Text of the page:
When we sat down at our seder tables recently, we took a break from the hectic secular world.
Israel Zangwill (1864-1926), British Jewish writer and Zionist, captured the dichotomy of the world out thereand our ancient Passover rite in his poem “Seder Night in London.”
Zangwill’s poem is a sonnet: 14 lines in iambic pentameter (ten syllables), often with a thematic break after line eight. Sonnets are typically love poems, and “Seder Night in London” does indeed feel like a love poem to the seder – and to Jewish tradition.
Zangwill first describes London’s harried cosmopolitanism. He takes note of the city’s modern technology: “thund’rous trains” and “throbbing wires.” (Remember, this was written a century ago.) He also describes urban licentiousness: “gin-palaces in tawdry splendor” and “the last burlesque” of the day.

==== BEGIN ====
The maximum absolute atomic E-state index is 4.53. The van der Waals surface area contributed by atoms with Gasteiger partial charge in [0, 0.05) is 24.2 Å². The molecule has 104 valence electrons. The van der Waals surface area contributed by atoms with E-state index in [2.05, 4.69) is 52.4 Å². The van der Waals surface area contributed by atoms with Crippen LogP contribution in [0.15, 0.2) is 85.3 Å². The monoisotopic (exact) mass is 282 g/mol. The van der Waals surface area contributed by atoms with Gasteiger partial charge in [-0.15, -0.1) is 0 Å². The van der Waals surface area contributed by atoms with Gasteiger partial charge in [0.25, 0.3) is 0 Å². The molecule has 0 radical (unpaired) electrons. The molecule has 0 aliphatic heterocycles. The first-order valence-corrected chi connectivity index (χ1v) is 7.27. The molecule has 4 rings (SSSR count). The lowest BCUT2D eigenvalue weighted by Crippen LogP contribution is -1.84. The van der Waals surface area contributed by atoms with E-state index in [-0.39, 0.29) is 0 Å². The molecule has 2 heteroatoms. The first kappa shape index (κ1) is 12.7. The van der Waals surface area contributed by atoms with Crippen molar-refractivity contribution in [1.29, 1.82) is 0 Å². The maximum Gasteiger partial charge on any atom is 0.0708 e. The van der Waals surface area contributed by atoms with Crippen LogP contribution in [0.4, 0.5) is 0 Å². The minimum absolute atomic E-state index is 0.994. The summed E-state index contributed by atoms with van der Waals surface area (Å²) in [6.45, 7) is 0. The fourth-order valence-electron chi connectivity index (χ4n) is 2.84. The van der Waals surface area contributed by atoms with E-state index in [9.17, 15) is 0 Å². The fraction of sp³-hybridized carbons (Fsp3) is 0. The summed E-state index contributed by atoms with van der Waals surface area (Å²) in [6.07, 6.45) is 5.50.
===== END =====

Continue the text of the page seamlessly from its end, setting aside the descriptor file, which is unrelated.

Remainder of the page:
Zangwill then passes judgment on the city. “In modern prose,” he writes, “all poetry seems drowned.”
In the poem’s second part, though, he finds “poetry” within London’s Jewish homes on Passover eve.
Yet in ten thousand homes this April night
An ancient people celebrates its birth
To Freedom, with a reverential mirth,
With customs quaint and many a hoary rite,
Waiting until its tarnished glories bright,
Its God shall be the God of all the earth.
Note the contrasts between “ancient people” and “thund’rous trains;” between “customs quaint” and the “last burlesque;” between “reverential mirth” and “tawdry splendor.”
Zangwill is much better known for his play about America, “The Melting Pot.” But “Seder Night in London” still resonates. It captures Passover’s enduring ability to bring our “ancient people” together, even still. It also celebrates Judaism’s potential to be a counterpoint to the wild world – and its temptations and distractions that surround us. Finally, it reminds us of Passover’s ultimate message – that the whole of humanity will someday recognize “the God of all the earth.”
Rabbi Jeffrey Weill